Sometimes it takes a big company a long time to understand a little message. But the world’s largest home improvement retailer, because it is running out of places to build its huge stores, is now proposing smaller stores — about half the size of its usual footprint. Home Depot is expected to announce this month that it will “test” smaller stores — but only in urban areas, places where it does not have enough space for a bigger model, or where local governments will not approve a big store. In San Francisco, California, 5 “neighborhood format” stores are slated to open — because the city would not approve larger stores. These smaller stores will range from 26,000 to 45,000 square feet. Home Depot is also opening two smaller stores in Manchester and Winchester, Tennessee in June. The communities of Concord, Alamo, Petaluma, San Rafael and San Pablo, California have smaller Home Depot stores in strip malls. They offer basic tools, garden supplies — but many will not stock lumber. The neighborhood locations will stock 20,000 different products, less than half that of in a typical Home Depot.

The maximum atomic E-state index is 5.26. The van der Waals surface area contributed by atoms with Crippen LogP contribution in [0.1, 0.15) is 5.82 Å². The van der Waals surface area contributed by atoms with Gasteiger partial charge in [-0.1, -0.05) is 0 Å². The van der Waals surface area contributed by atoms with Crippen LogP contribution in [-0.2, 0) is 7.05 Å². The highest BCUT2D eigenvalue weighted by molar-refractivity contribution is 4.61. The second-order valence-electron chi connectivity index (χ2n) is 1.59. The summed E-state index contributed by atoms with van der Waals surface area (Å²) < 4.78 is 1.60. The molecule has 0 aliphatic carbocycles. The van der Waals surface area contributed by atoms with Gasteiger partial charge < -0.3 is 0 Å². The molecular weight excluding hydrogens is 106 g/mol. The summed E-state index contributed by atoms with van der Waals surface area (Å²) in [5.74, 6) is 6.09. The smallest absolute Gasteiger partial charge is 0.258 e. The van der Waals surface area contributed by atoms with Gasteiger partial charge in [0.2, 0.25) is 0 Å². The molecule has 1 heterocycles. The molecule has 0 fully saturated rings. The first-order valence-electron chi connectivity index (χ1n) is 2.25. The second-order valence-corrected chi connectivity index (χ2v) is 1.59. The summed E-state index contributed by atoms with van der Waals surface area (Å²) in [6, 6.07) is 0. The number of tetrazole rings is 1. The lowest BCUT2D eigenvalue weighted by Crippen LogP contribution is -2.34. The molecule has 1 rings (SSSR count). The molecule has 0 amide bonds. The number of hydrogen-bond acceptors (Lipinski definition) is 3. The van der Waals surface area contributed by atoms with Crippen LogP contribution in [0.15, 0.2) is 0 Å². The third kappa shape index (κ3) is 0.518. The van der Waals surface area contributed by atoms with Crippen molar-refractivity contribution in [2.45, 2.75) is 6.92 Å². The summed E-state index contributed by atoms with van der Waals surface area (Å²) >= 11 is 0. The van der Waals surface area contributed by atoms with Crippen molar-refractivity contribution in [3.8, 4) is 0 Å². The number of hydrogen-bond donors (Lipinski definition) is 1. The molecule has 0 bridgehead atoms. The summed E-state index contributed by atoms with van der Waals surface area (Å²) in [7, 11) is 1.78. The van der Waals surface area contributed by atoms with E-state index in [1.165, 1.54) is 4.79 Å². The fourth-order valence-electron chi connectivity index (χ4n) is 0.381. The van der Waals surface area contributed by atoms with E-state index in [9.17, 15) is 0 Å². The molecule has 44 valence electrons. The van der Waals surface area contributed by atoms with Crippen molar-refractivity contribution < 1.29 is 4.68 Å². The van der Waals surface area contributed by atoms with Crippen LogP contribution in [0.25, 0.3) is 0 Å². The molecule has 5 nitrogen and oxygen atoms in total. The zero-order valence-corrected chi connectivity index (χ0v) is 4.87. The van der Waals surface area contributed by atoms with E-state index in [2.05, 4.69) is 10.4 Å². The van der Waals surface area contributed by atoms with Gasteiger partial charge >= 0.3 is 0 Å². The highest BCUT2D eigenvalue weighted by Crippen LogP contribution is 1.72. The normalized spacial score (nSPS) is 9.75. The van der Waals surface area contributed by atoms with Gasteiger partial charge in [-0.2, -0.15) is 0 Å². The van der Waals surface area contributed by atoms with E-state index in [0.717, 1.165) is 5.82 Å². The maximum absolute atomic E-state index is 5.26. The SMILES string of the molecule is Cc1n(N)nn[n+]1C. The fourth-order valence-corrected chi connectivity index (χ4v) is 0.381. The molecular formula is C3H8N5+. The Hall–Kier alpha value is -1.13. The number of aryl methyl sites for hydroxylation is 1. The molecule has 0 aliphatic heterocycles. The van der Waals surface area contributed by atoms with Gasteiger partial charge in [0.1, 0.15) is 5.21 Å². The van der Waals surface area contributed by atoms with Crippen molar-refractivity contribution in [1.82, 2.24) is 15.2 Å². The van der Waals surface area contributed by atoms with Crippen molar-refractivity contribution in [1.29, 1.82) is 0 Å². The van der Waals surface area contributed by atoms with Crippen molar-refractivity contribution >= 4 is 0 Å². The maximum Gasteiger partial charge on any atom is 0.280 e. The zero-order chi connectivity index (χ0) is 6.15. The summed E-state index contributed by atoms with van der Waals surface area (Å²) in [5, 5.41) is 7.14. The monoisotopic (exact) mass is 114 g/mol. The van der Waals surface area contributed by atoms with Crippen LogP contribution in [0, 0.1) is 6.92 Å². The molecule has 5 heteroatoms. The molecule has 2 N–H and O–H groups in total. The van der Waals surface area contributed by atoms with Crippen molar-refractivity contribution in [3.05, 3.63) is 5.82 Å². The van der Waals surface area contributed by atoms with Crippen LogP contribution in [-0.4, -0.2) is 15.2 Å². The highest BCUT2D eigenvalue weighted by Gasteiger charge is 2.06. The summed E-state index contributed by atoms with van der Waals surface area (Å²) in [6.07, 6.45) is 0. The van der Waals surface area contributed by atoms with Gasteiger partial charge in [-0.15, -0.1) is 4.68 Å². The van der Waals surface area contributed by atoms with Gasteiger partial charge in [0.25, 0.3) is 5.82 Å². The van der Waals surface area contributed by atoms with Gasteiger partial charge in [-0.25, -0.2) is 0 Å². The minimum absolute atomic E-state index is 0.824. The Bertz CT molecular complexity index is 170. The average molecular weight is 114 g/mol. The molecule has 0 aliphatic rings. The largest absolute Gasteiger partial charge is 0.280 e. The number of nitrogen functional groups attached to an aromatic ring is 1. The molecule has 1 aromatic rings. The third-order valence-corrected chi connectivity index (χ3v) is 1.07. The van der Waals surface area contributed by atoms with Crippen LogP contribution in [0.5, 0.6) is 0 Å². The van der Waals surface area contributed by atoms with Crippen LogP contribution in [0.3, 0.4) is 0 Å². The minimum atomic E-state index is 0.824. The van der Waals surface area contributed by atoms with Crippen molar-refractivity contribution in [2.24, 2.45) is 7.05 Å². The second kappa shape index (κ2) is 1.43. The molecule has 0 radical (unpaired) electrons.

Home Depot has been struggling in many communities, where local officials and citizens don’t want to accept the superstore variety. Where a big store will not fit into a small site, all retailers should back off and redesign their stores to scale them appropriately. The only question about Home Depot’s commitment to smaller stores is — what took them so long?